Monthly Archives: May 2010

Food, nutrition and diet

On a whim, last year, I started to look into what is known about insulin. I mentioned this to my GP one day who then said, “You are not diabetic are you?”. He persuaded me to have an A1C that after some delay, as a typical always-ignore-medical-problems male, I booked myself in for. I was within the bounds but at the higher end for blood glucose level. This turned the insulin search into one biased towards practical understanding of the effects of food on insulin and fat. The starting point was a UCSD-TV lecture by Robert Lustig on childhood obesity that you can find on (with other fascinating lectures). I have forgotten how I came across that early but it was a great inspiration. I was stunned by the discussion of glucose & fructose metabolism.

I had a wonderful teacher of chemistry at school, Bill Waterhouse, who spent extra hours with me to give me a good start with organic chemistry and later he told me he thought that I should have done a degree in biochemistry, but that was not the route I took. [I mention my teachers from decades ago in part to remember them but also to flag the importance of this profession for our human future.] Over the years I have picked up some biochemistry and physiology partly from interest and partly to help in projects I have been involved with but I always accepted the experts without any delving into details. So I thought fructose was good and fats bad because that was what the government scientists advised.

I saw a lecture by Michael Pollan on and was thereby introduced to his writings. He was discussing his book, In Defence of Food. He gave a summary of its important conclusion: “Eat food. Not too much. Mostly plants.” and commented that with that you did not really need to read the book.  Of course reading the book then becomes irresistible. There is a rich diet in its 208 small pages.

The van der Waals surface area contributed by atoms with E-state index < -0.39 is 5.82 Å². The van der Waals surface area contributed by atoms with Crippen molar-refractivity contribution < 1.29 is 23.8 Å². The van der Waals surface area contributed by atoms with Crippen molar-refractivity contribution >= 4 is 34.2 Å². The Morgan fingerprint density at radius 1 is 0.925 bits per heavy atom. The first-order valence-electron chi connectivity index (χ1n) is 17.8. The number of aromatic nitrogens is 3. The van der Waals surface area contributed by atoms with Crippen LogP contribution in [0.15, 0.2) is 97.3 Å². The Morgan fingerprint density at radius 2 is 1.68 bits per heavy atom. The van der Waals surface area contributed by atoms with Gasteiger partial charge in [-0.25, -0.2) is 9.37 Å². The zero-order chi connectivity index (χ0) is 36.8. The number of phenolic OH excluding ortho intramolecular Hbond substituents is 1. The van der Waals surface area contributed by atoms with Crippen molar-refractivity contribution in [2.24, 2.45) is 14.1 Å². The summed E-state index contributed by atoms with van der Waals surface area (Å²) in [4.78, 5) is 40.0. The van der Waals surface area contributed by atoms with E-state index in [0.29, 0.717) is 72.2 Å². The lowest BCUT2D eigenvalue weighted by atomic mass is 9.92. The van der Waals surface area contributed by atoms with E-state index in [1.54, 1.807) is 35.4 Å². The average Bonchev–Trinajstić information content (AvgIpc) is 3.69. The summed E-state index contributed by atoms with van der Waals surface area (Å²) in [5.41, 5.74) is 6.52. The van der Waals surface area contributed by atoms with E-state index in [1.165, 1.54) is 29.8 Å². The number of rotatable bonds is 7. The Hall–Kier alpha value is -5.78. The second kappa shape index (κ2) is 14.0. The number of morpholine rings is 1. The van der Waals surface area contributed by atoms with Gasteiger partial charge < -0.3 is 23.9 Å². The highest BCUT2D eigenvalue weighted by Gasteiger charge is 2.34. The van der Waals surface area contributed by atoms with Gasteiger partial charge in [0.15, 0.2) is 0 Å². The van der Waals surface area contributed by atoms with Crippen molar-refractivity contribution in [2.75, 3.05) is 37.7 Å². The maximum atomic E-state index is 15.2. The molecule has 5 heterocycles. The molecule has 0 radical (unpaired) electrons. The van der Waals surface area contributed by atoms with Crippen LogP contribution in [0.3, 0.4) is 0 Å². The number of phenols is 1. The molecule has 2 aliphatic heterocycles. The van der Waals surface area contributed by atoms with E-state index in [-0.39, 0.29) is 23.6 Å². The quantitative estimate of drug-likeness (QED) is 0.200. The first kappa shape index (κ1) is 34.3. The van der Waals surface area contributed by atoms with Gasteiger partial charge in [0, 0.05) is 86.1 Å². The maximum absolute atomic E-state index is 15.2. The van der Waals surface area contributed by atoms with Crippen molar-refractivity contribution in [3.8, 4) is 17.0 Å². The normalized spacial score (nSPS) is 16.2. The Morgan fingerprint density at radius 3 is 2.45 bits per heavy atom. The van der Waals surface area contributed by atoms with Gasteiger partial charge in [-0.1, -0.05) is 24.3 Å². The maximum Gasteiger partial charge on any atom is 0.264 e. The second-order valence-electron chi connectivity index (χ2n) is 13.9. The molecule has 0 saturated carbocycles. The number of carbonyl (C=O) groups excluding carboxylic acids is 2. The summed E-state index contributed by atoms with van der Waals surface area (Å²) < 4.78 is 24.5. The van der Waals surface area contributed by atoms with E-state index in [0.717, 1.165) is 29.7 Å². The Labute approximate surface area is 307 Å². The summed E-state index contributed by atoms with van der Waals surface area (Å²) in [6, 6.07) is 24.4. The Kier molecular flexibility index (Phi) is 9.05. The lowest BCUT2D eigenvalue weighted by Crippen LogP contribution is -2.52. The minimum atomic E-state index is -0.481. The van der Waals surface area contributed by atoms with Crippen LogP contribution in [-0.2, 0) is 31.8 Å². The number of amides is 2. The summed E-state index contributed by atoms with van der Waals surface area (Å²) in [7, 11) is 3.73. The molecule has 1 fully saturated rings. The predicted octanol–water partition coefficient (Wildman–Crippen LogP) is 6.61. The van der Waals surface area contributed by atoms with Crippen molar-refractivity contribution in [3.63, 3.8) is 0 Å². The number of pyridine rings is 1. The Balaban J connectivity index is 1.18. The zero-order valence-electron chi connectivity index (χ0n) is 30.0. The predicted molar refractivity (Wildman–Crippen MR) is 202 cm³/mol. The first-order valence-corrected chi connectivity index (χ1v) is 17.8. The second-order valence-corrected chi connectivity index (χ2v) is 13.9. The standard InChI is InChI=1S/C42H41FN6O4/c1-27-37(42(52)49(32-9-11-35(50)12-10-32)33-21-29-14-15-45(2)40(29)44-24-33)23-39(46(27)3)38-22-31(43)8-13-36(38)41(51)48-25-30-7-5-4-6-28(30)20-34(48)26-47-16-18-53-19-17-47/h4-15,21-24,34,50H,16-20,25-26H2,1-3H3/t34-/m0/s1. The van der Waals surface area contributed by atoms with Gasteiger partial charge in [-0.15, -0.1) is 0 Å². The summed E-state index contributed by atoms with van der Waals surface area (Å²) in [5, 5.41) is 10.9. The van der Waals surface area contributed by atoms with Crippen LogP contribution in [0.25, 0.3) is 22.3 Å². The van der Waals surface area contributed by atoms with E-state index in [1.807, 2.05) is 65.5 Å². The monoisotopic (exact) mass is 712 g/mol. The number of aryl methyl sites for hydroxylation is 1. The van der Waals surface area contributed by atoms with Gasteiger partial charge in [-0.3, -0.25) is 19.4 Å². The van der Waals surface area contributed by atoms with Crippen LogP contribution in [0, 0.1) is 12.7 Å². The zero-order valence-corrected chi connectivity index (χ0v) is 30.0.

The most important insight for me was that the recent rise of the industrially produced diet of heavily processed ingredients has a big danger. We have evolved over hundreds of thousands of years to choose the mix and quantity of the food we eat. There was a big change already in going from hunter-gatherer to pastoral agriculture that Pollan suggests we have not yet fully adapted too, but we will leave that aside. Of the foods that were available up to about 1900 we knew if they were good or bad for us without consulting a nutritionist, otherwise humanity would have ceased to exist. 100 years on and we can manufacture food for which we can no longer tell that. It may smell and look and taste like good food, but it could have no real food value for us, it could be harmful. Some is harmful, not with deliberate intent of the manufacturers because at the very least they don’t want to kill their revenue source, as it leads to obesity and its consequences such as diabetes and cancer and joint problems. Sugar especially was just a small part of some produce, now the world is awash with sugar in almost every processed food; with its enhancement – high fructose corn syrup. We do not have a gut way to decide on these foods, they seem fine by our evolved criteria but our built-in instruments are deceived.
We are focussed on acute disease that kills or disables fast, less so on chronic disease that takes decades to develop. This is not to say that there can be no input from scientific study but we need to be sure that it really does improve our food.

Interpretation with many variables

This is an excellent example of the difficulty of interpreting historical data. Tree rings: Chainsaws at dawn. Tree ring widths are determined by several factors, including temperature and rainfall. We need other information if we are to deduce temperature from tree ring width. In practice this seems to be choosing only trees in areas, “You can extract climate information from trees – mostly pines – from more extreme environments, like northern Scandinavia and Siberia; trees from high altitudes and high latitudes where the summer warmth was very important.” There is no escape from complex modelling.

Another of those hockey-stick trends

Man-made climate change blamed for ‘significant’ rise in ocean temperature is about the rate of rise of ocean temperature in the top 700 m, with a finding of significant rise over the 1993-2008 period of the study. A little more exegesis in A worrying set of results for marine life – and for humans.

Unlike the Bullingdon Club members who could easily pay the bill for trashing a place for fun, if we do not start soon we will be unable to pay the bill for the planet trashing we are doing and will be thrown into a hostile world. We seem to be under the spell of The Markets.